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Fewer films likely to sell at Sundance

by Andrew Kirk, OF THE RECORD STAFF

If an artist can raise money to make a film, why don’t they raise money to distribute it as well? That’s a question film-industry attorney Steven C. Beer is pushing in anticipation of what he’s calling "a winter of frozen dreams."

People in the industry may recognize Beer’s name from his article in IndieWIRE published Dec. 21 titled, "A Decade of Filmmaker Empowerment Coming" on his "Artist Empowerment Model."

He’ll be at the Sundance Film Festival this week representing two films for sale: "Undertow" (Int’l Film Competition) and "Homewrecker." But he’s also pushing "artist empowerment" because the recession and other factors are changing the selling game and Beers thinks that’s wonderful if responded to in the right ways.

In his magazine article, Beer explains that large distributors aren’t as interested in independent films as they once were. Divisions created for the express purpose of buying, promoting and distributing independent films have been downsized or even shut down.

"Films they spent a lot of money on in Park City didn’t translate well at the multiplex or art-house cinema," he told The Park Record.

That means the old dream of being shown at Sundance and then signing with a major company for big money and instant fame is less and less likely. Nor should it be the dream of every filmmaker, Beer said.

There are countless examples of a movie getting bought, and then marketed poorly. The distribution deals are for seven-year, even 20-year, periods. If a filmmaker sells away control of the work and then isn’t happy with what’s done with it, he or she is powerless to make changes.

Beer cited one example of a film he saw at Sundance a few years ago that was destined to become an instant cult classic among a specific niche audience. For whatever reason, the distributors failed to target that niche, or do so effectively, and as a result it faded into obscurity. A film that could have changed American culture is now just another independent flick sitting on a few library shelves.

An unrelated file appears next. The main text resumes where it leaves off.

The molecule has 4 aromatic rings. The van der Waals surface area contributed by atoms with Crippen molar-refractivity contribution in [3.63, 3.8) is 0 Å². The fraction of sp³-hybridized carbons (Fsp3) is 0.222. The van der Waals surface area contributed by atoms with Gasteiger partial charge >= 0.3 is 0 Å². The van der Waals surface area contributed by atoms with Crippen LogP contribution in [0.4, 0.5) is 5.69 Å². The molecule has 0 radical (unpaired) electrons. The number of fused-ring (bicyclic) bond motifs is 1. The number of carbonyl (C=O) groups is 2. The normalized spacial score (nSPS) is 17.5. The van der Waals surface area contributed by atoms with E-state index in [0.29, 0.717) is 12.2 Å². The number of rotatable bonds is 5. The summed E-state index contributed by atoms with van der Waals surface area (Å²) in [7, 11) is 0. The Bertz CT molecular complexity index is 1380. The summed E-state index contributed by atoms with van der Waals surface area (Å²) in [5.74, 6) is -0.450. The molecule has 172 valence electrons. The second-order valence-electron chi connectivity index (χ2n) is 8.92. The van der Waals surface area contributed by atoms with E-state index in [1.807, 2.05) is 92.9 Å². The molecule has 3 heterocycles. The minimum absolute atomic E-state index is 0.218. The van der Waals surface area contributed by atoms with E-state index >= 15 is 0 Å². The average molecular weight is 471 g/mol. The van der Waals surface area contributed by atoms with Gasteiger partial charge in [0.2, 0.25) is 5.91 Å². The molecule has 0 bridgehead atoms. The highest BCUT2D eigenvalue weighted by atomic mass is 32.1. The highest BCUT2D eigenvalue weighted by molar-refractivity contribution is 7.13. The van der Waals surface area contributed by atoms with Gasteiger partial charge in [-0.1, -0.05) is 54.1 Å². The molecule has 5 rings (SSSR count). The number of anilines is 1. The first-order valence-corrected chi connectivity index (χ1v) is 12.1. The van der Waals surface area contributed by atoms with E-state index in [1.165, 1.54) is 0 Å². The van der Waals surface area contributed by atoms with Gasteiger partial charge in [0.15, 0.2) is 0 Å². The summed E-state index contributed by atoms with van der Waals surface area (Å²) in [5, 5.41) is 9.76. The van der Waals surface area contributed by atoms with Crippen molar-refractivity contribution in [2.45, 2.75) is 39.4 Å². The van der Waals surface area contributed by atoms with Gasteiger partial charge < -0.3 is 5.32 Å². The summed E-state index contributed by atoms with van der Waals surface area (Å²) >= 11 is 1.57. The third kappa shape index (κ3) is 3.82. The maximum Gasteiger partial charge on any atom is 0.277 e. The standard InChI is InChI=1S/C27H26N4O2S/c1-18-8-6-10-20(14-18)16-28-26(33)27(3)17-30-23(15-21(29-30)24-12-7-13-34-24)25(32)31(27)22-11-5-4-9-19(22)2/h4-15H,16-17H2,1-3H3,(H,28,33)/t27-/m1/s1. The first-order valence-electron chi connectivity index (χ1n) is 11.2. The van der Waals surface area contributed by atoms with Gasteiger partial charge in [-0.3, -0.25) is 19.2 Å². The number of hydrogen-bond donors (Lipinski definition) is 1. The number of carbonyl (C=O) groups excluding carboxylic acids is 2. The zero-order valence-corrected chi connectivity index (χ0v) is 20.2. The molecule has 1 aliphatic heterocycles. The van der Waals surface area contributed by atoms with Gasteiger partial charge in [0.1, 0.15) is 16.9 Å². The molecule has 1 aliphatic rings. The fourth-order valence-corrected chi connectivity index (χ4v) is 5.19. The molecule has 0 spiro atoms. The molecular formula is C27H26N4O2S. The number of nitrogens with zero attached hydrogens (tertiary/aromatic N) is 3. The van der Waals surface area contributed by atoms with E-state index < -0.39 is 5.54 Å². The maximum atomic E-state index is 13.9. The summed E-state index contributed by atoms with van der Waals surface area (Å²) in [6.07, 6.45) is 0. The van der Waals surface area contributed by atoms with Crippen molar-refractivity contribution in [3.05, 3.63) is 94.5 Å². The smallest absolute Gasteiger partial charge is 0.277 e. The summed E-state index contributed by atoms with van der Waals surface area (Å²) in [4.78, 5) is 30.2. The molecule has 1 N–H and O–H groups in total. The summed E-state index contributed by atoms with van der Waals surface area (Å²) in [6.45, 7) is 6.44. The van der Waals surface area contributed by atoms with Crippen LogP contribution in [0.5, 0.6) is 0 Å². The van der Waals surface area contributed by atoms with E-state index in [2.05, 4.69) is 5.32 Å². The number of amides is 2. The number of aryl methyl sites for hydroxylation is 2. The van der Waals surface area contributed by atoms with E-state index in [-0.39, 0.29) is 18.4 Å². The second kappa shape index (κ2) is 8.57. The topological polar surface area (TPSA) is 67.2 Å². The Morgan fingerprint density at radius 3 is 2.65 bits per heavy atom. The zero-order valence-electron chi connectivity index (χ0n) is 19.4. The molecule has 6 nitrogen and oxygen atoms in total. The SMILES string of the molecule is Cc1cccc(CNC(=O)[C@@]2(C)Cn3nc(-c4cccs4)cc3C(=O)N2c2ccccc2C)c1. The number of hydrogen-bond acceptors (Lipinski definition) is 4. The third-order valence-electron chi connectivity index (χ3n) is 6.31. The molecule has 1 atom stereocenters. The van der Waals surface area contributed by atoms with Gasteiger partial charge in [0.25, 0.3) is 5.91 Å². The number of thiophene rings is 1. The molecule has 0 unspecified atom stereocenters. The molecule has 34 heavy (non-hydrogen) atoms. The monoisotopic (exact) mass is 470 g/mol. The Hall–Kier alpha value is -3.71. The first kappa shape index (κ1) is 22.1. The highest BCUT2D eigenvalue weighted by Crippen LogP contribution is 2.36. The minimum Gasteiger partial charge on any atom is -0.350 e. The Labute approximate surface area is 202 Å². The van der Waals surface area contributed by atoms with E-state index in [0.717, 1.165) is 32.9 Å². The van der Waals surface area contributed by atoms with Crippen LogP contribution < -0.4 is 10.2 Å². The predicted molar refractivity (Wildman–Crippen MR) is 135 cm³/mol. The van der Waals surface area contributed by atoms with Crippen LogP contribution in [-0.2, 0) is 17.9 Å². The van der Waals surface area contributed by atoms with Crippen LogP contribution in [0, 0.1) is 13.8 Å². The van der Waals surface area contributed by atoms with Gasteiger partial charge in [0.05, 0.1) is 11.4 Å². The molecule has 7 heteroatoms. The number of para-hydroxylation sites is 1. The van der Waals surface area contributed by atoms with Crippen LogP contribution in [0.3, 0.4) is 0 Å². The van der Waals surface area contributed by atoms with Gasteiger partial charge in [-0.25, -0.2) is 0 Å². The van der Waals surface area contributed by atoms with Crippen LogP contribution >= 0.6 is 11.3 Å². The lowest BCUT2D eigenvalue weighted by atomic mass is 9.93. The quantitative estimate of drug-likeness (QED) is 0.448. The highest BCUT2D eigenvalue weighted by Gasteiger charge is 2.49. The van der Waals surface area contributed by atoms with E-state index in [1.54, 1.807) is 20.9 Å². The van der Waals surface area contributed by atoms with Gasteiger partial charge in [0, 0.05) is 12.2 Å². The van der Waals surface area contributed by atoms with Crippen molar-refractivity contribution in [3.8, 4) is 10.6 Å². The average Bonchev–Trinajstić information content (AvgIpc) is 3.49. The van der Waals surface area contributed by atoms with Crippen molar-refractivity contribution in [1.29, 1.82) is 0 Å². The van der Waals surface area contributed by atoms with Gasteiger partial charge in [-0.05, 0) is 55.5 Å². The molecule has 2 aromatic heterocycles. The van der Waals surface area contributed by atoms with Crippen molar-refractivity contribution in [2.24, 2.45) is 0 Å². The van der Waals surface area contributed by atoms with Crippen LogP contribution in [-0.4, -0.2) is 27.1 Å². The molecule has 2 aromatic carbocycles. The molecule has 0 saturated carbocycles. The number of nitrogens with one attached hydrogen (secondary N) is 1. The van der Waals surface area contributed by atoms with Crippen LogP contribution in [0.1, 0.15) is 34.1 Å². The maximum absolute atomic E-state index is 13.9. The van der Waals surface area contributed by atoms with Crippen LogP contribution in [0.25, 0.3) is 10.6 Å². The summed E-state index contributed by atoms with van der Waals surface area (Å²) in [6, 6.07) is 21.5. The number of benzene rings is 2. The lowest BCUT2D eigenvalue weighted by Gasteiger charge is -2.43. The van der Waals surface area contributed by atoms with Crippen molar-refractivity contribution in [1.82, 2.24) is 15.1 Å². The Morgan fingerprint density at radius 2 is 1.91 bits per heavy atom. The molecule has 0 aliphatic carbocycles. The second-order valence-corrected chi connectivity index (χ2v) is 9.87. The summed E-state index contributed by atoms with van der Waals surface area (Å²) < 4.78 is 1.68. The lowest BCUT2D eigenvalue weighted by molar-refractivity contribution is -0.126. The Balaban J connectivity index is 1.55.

"We’re at a watershed for marketing and distributing films," he explained. "Today’s filmmakers can explore a variety of options that assure them greater control."

Vendors can be contracted to do the same work a big-name distributor would have done.

There’s little hope of a big sale this year, and it’s time for filmmakers to move away from that model anyway, he emphasized. The new paradigm requires leadership beyond the festival and into marketplace.

If producers think and plan ahead, they should be able to formulate a business plan for what happens after the final edits and see that their film gets to the people it was intended for.

"It’s less about the name of the distribution company and more about getting as many people to see the film as possible," he said. "That’s where the digital marketplace solves many problems."

Independent films come in all shapes and sizes. Producers are turning to customized distribution strategies that are specific to their goals and the nature of the film. It’s not a one-size fits all game anymore, he said.

This doesn’t mean filmmakers can, should or will do everything on their own; it’s a rare artist who is able to effectively handle business. It just means the producer’s team needs to include experts in these areas.

After all, someone who makes a film may not know the first thing about marketing, but they usually intimately understand audiences.

"They sit in on screenings and listen carefully to audience responses," Beer explained. "They know the individuals and organizations responding to the work and want to make it more available to them."

It’s easy to get frustrated, however, when the filmmaker doesn’t have the resources or manpower to target those "built-in" audiences, he added.

"In a nutshell, they’ve realized producing and marketing the films is a business that requires a business strategy, budget, timetable and a team of experts," he said. "All of which can be created and retained, and not necessarily bargained away to a one-stop-shop major film distributor."

Beer anticipates investors attending Sundance this year with the purpose of offering to fund this new strategy.


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